Other literary figures who feel like outsiders have doubts about that, they feel lonely, fearful and unloved. Young readers experience ambivalent feelings in the stories about orphaned children. On the one hand, they feel their own inner fears and fears of losing their parents, but on the other hand, they want to set themselves apart. And so orphans or foster children often become objects of empathy, but also serve as projection figures.

Excerpt from the book "The Red Zora": "I mainly read the old chronicles, and preferably what was written in them about the Uskoks. But when I had read all of this, life in the gray house became more and more boring for me, and I opened up and of that. "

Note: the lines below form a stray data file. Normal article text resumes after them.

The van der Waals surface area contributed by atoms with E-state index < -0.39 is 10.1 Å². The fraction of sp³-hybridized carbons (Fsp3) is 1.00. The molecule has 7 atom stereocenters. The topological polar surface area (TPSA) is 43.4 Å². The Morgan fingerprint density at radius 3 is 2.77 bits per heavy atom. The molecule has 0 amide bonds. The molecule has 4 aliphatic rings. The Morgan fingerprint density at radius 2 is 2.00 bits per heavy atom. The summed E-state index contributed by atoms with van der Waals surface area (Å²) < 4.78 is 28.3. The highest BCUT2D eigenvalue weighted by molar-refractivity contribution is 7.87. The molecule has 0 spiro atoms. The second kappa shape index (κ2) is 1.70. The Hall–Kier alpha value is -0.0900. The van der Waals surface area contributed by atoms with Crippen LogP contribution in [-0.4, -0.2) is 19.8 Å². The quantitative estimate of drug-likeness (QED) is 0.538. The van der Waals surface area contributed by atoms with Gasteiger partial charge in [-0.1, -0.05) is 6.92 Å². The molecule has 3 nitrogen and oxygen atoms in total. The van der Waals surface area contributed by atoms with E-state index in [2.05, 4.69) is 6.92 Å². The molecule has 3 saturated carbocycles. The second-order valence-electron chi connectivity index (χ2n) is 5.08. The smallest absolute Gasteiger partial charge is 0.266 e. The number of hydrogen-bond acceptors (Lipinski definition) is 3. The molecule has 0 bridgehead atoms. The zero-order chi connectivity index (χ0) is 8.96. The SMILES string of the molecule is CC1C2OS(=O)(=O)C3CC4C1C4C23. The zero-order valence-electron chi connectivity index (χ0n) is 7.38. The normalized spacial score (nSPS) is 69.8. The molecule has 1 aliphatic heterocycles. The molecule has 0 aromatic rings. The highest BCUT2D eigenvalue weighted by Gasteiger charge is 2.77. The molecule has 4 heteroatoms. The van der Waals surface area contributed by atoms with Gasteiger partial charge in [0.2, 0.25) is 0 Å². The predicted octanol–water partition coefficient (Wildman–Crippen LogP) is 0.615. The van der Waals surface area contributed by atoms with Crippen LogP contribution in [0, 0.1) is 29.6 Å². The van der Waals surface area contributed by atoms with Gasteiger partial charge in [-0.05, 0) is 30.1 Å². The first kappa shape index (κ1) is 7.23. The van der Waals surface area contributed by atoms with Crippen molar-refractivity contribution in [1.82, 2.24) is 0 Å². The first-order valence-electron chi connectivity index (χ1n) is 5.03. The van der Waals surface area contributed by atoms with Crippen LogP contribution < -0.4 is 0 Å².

The stubborn orphan girl Zora does not dwell on rules or regulations for long. She founds her own gang, the Uskoken, an emergency community of boys who are also orphans, homeless or rejected by their parents. Away from society, children take all liberties and transgress moral boundaries, but they also rebel against socially unjust conditions. In "The Red Zora and Her Gang", written in 1941, Kurt Held tells a very realistic story with an assertive heroine. The modern classics like "Die Rote Zora", "Pippi Longstocking", but also "Heidi" by Johanna Spyri and later "Jim Knopf" or "Momo" by Michael Ende paint an ideal picture of a strong and independent child who is distant real obligations. However, it looks quite different with Charles Dickens and his "Oliver Twist" in the 19th century.